Mississippi rules in reading
Mississippi students used to rank dead last in learning, writes Phil Bryant, the former governor of the state, on Real Clear Education. Not any more. "Mississippi fourth-graders, when adjusted for demographics, are ranked as the nation's top performers in reading and second in math," according to the 2022 National Assessment of Educational Progress.
Bryant credits legislation passed in 2013 that included "school choice, early childhood education, scholarships for dyslexic students, teacher-education reform -- and a requirement that third graders demonstrate reading proficiency to be promoted.
The "third-grade reading gate" was controversial, writes Bryant, who now advises the America First Policy Institute. Education experts claimed held-back students would be discouraged and push up the dropout rate.
Instead, graduation rates are now about 10 percent higher than the national average, despite the state's high poverty rate. Mississippi hired regional coordinators and school-based literacy coaches in the lowest-performing schools, writes Bryant. "A Literacy Coaching Handbook was developed for coaches, K–3 teachers, administrators, and university faculty teaching early literacy," so everyone understood language structure and how to improve instruction.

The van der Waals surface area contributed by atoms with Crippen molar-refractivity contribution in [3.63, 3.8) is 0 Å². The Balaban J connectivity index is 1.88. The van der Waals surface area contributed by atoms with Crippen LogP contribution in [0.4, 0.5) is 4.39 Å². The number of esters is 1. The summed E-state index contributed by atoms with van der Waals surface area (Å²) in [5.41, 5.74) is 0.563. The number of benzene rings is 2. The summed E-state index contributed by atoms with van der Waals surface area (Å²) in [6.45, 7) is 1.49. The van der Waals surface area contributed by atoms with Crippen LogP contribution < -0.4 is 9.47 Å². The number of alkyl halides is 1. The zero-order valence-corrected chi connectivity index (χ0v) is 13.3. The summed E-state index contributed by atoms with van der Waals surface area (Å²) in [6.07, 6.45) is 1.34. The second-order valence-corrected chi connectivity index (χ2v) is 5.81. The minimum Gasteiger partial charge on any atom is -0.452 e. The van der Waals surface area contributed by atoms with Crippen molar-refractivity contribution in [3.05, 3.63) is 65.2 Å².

The results are "dazzling," writes New York Times columnist Nicholas Kristof. He visited a second-grade class in Jackson, where nearly all students come from low-income, black families.
The class was reading a book, “The Vegetables We Eat.” The children read aloud and debated what vegetables were. Things that are green? Foods that don’t taste good? I was startled to see second graders read words like “vegetables” and “eggplant” fluently and still more astonished to see the entire class easily read the sentence “Where does nourishing food come from?”
Mississippi was a leader in the switch to "the science of reading," writes Kristof.